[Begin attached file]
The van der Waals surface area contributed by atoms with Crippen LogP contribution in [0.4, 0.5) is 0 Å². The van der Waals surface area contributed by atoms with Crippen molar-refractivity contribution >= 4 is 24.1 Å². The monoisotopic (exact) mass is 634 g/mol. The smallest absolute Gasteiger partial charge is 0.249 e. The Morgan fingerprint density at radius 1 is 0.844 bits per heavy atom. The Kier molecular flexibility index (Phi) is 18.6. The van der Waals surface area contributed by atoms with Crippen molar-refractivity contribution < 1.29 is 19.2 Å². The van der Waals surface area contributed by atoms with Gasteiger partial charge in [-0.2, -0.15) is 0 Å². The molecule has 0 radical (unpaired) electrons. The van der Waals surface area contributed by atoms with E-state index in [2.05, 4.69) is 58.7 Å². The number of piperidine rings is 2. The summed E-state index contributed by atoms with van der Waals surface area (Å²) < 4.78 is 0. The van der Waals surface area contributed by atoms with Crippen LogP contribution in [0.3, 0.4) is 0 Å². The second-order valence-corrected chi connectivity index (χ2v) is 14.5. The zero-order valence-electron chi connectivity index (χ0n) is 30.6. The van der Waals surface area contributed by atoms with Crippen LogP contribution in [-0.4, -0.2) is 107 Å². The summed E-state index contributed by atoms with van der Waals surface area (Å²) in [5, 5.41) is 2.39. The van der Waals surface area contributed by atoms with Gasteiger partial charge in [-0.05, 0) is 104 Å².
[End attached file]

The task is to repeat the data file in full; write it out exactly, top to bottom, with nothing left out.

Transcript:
The van der Waals surface area contributed by atoms with Crippen LogP contribution in [0.4, 0.5) is 0 Å². The van der Waals surface area contributed by atoms with Crippen molar-refractivity contribution >= 4 is 24.1 Å². The monoisotopic (exact) mass is 634 g/mol. The smallest absolute Gasteiger partial charge is 0.249 e. The Morgan fingerprint density at radius 1 is 0.844 bits per heavy atom. The Kier molecular flexibility index (Phi) is 18.6. The van der Waals surface area contributed by atoms with Crippen molar-refractivity contribution < 1.29 is 19.2 Å². The van der Waals surface area contributed by atoms with Gasteiger partial charge in [-0.2, -0.15) is 0 Å². The molecule has 0 radical (unpaired) electrons. The van der Waals surface area contributed by atoms with E-state index in [2.05, 4.69) is 58.7 Å². The number of piperidine rings is 2. The summed E-state index contributed by atoms with van der Waals surface area (Å²) < 4.78 is 0. The van der Waals surface area contributed by atoms with Crippen LogP contribution in [0.3, 0.4) is 0 Å². The second-order valence-corrected chi connectivity index (χ2v) is 14.5. The zero-order valence-electron chi connectivity index (χ0n) is 30.6. The van der Waals surface area contributed by atoms with Crippen LogP contribution in [-0.4, -0.2) is 107 Å². The summed E-state index contributed by atoms with van der Waals surface area (Å²) in [5, 5.41) is 2.39. The van der Waals surface area contributed by atoms with Gasteiger partial charge in [-0.05, 0) is 104 Å².